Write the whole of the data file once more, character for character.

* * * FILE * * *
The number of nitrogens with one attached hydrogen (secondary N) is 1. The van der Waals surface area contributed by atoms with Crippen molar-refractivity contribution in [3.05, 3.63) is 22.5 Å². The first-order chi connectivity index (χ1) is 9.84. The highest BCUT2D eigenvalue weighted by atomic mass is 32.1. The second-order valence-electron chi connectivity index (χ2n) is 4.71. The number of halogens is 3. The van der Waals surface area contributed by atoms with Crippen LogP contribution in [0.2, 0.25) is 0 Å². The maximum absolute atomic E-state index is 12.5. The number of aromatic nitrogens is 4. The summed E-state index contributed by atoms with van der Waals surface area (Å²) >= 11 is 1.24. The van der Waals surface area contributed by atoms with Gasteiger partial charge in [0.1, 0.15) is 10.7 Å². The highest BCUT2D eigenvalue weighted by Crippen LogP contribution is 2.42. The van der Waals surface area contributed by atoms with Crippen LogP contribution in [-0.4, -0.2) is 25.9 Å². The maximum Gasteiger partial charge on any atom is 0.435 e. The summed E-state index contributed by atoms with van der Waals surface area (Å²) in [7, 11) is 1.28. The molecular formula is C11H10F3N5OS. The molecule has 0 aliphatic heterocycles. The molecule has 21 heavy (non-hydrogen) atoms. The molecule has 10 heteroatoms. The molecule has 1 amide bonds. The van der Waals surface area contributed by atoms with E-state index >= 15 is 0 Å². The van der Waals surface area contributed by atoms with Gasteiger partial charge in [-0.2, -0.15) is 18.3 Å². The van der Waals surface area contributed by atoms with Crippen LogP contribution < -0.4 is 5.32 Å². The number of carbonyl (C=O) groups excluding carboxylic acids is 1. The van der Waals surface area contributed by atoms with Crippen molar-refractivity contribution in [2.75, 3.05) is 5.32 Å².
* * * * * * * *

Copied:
The number of nitrogens with one attached hydrogen (secondary N) is 1. The van der Waals surface area contributed by atoms with Crippen molar-refractivity contribution in [3.05, 3.63) is 22.5 Å². The first-order chi connectivity index (χ1) is 9.84. The highest BCUT2D eigenvalue weighted by atomic mass is 32.1. The second-order valence-electron chi connectivity index (χ2n) is 4.71. The number of halogens is 3. The van der Waals surface area contributed by atoms with Crippen LogP contribution in [0.2, 0.25) is 0 Å². The maximum absolute atomic E-state index is 12.5. The number of aromatic nitrogens is 4. The summed E-state index contributed by atoms with van der Waals surface area (Å²) >= 11 is 1.24. The van der Waals surface area contributed by atoms with Gasteiger partial charge in [0.1, 0.15) is 10.7 Å². The highest BCUT2D eigenvalue weighted by Crippen LogP contribution is 2.42. The van der Waals surface area contributed by atoms with Crippen LogP contribution in [-0.4, -0.2) is 25.9 Å². The maximum Gasteiger partial charge on any atom is 0.435 e. The summed E-state index contributed by atoms with van der Waals surface area (Å²) in [7, 11) is 1.28. The molecular formula is C11H10F3N5OS. The molecule has 0 aliphatic heterocycles. The molecule has 21 heavy (non-hydrogen) atoms. The molecule has 10 heteroatoms. The molecule has 1 amide bonds. The van der Waals surface area contributed by atoms with E-state index >= 15 is 0 Å². The van der Waals surface area contributed by atoms with Gasteiger partial charge in [-0.2, -0.15) is 18.3 Å². The van der Waals surface area contributed by atoms with Crippen LogP contribution < -0.4 is 5.32 Å². The number of carbonyl (C=O) groups excluding carboxylic acids is 1. The van der Waals surface area contributed by atoms with Crippen molar-refractivity contribution in [2.75, 3.05) is 5.32 Å².